May 2022

May: Military Commemoration

Veteran’s Day Wreath Laying Ceremony, November 11, 2021 Frank Denius Plaza, University of Texas Darrell K. Royal-Texas Memorial Stadium, Austin, TX.

In honor of Memorial Day, this month in UT history examines commemorative spaces on campus dedicated to those who served in the US Armed Forces. This federal holiday mourning those who died while serving was first widely recognized in 1868 following the American Civil War (1861-1865), however the first recorded Memorial Day celebration happened on May 1, 1865 in Charleston, South Carolina. The celebration was commemorated by “freed slaves and some white missionaries” who congregated at the “planters’ racetrack where Confederates held captured Union soldiers.” Many Union soldiers were killed in the racetrack area and were left in “unmarked graves.” The Freedmen and White missionaries congregated at the racetrack in order to give these soldiers “proper burial[s].”[1] By the end of World War I (1918), Memorial Day was recognized as a national holiday dedicated to remembering those who had “died in all of America’s wars.”[2]

Many of the commemorations at UT are memorials to Foreign-fought American Wars. These include: The Littlefield Fountain[3] on the South Mall, the Darrell K. Royal Memorial Stadium[4] and its Southwest Conference WWI plaques[5], the Frank Denius Veterans Memorial Plaza at the stadium with its doughboy statue and WWI Memorial tablature with the figure of democracy in bas-relief.[6]

The Littlefield Fountain, which was commissioned by UT benefactor and Confederate Veteran George W. Littlefield, commemorates the United States’ entrance into WWI. The fountain sitting on UT’s South Mall at the southern entrance of campus, features “three seahorses, two ridden by Tritons, [pulling] a ship bearing [the angel] Columbia, who holds the torch of liberty and a palm frond signifying peace” along with a “muscular soldier and sailor.”[7] The fountain also features an inscription of the 97 UT students and alumni that died during the war as well as the date in which the U.S. entered WWI: April 6, 1917.[8] The Columbia figure is related to the American ideology of Manifest Destiny. Her symbolic meaning is twofold. She represents a vision of the United States and the American way coming to the rescue of the rest of the world.  In a larger sense, she represents the expansion of American ideals and civilization to benighted humankind. The fountain’s sculptor Pompeo Coppini, who also sculpted the other statues on the South Mall, dressed the ship’s inhabitants in traditional Roman clothing symbolizing allegiance to the classical roots of western civilization.

The Darrell K. Memorial Stadium itself was dedicated to the WWI war dead. On the northern side of the stadium are plaques dedicated to students of the Texas Southwest Conference Institutions who fought in WWI.[9] These institutions include: Rice University, Southern Methodist University, Texas Christian University, Baylor University, Texas A&M University, and UT.[10] There is also a statue of a Doughboy on the Frank Denius Veterans Memorial Plaza located on the southwest corner of the stadium. US soldiers were nicknamed “doughboys” following the return of U.S. troops from a battle during the Mexican Expedition sent to capture Pancho Villa during the Mexican Revolution.[11] The troops returned to the U.S. covered in “white adobe dust” which was shortened to “dobie” and later to “doughboy.”[12] The nickname stuck and was applied to the troops who were soon deployed to fight in World War I. Behind the Doughboy statue sits a large plaque, topped by the figure of democracy, that lists the names of Texans who died in WWI.[13] The Frank Denius Veterans Memorial Plaza has been rededicated to all American War Veterans.[14]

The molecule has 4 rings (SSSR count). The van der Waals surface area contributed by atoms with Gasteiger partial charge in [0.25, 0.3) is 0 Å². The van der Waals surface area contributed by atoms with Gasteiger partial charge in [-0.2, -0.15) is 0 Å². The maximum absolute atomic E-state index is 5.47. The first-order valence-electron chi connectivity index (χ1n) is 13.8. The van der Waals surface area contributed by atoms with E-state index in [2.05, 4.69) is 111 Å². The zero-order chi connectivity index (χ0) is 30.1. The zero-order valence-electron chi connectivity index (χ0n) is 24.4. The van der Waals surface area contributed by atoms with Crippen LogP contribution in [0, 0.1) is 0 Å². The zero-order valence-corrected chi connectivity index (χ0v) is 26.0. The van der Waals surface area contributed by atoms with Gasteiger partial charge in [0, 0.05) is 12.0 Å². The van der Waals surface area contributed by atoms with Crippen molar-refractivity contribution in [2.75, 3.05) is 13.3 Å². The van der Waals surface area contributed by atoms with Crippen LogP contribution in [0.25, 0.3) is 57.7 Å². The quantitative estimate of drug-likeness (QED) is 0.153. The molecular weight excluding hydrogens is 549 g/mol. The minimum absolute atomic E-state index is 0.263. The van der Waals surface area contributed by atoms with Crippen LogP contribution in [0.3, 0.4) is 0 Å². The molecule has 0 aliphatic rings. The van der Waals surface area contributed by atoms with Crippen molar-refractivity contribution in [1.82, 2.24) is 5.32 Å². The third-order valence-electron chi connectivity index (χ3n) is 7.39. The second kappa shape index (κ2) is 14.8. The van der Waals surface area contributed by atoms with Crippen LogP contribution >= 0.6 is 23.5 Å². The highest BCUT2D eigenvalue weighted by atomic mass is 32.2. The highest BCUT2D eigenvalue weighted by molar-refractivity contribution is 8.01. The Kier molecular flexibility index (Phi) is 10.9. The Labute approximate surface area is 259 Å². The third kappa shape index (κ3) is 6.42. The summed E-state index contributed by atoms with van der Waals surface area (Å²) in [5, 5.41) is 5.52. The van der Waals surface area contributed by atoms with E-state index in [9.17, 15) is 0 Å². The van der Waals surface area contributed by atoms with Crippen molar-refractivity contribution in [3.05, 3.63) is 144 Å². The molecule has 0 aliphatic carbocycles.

There also have been commemorations at UT that honor war veterans and those with military connections. These include: Robert E. Lee , Jefferson Davis, Albert Sidney Johnston, and Woodrow Wilson statutes which all previously sat on the campus’s South Mall,[15] Cesar Chavez statue on the West Mall,[16] Joe Jamail statue at the Darrell K. Royal Memorial Stadium[17] and the Joe Jamail bust at UT Law School,[18]  LBJ statue at the LBJ Presidential Library,[19] and the George Washington statue on the South Mall.[20]

In addition to the war memorials, the University’s commemorative landscape includes commemorations such as the Barbara Jordan Statue,[21] the Julius Whittier Statue,[22] The Seven Mustangs Statue,[23] and Martin Luther King Jr. Statue.[24]

In addition to the War commemorations, The University of Texas has also dedicated many buildings to members of the UT community that are veterans. These include: The Littlefield Home and Carriage House (Confederate),[25] J. Frank Dobie House,[26] Leslie Waggener Hall (Confederate),[27] Theophilus Shickel Painter Hall,[28] Oran Milo Roberts Hall (Confederate), [29] Homer Rainey Hall,[30] Beaufort H. Jester Center and Residence Hall,[31] Lyndon Baines Johnson Library,[32] L. Theo Bellmont Hall,[33] the Harry Ransom Center,[34] the Frank C. Erwin Events Center,[35] Lee and Joe Jamail Texas Swimming Center,[36][37] the Moncrief-Neuhaus Athletic Center,[38] the Darrell K. Royal Memorial Stadium,[39] the John B. Connally Center for Administrative Justice,[40] the Charles and Sarah Seay Building,[41] the Denton A. Cooley Pavilion,[42] the former Belo Center for New Media,[43] and the Caven-Clark Support Building (Clark was a Confederate).[44]







[7] Speck, Lawrence W, Richard Louis Cleary, and Casey Dunn. The University of Texas at Austin: An Architectural Tour. New York: Princeton Architectural Press, 2011.